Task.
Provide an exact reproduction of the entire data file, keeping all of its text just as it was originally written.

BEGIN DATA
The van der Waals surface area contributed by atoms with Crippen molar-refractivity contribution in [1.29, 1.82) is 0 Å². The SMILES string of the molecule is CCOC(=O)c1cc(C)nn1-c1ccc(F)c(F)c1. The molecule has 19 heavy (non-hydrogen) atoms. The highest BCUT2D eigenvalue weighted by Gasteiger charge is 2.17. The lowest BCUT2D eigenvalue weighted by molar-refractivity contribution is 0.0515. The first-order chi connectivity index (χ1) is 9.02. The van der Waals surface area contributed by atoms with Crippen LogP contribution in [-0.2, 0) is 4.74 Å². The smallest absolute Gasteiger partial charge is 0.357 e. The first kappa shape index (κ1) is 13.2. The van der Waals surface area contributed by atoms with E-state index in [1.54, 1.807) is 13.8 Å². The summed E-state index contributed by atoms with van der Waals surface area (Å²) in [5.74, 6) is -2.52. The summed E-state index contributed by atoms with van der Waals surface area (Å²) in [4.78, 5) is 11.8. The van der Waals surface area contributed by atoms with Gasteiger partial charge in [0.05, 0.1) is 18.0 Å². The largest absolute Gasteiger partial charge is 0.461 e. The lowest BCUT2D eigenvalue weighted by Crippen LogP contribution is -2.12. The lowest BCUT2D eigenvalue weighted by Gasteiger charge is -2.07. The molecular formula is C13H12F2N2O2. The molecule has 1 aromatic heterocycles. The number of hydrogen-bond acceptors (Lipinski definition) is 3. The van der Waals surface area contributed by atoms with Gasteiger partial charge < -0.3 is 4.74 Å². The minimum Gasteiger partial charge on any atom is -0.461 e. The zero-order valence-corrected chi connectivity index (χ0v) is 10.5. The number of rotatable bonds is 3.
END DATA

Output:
The van der Waals surface area contributed by atoms with Crippen molar-refractivity contribution in [1.29, 1.82) is 0 Å². The SMILES string of the molecule is CCOC(=O)c1cc(C)nn1-c1ccc(F)c(F)c1. The molecule has 19 heavy (non-hydrogen) atoms. The highest BCUT2D eigenvalue weighted by Gasteiger charge is 2.17. The lowest BCUT2D eigenvalue weighted by molar-refractivity contribution is 0.0515. The first-order chi connectivity index (χ1) is 9.02. The van der Waals surface area contributed by atoms with Crippen LogP contribution in [-0.2, 0) is 4.74 Å². The smallest absolute Gasteiger partial charge is 0.357 e. The first kappa shape index (κ1) is 13.2. The van der Waals surface area contributed by atoms with E-state index in [1.54, 1.807) is 13.8 Å². The summed E-state index contributed by atoms with van der Waals surface area (Å²) in [5.74, 6) is -2.52. The summed E-state index contributed by atoms with van der Waals surface area (Å²) in [4.78, 5) is 11.8. The van der Waals surface area contributed by atoms with Gasteiger partial charge in [0.05, 0.1) is 18.0 Å². The largest absolute Gasteiger partial charge is 0.461 e. The lowest BCUT2D eigenvalue weighted by Crippen LogP contribution is -2.12. The lowest BCUT2D eigenvalue weighted by Gasteiger charge is -2.07. The molecular formula is C13H12F2N2O2. The molecule has 1 aromatic heterocycles. The number of hydrogen-bond acceptors (Lipinski definition) is 3. The van der Waals surface area contributed by atoms with Gasteiger partial charge < -0.3 is 4.74 Å². The minimum Gasteiger partial charge on any atom is -0.461 e. The zero-order valence-corrected chi connectivity index (χ0v) is 10.5. The number of rotatable bonds is 3.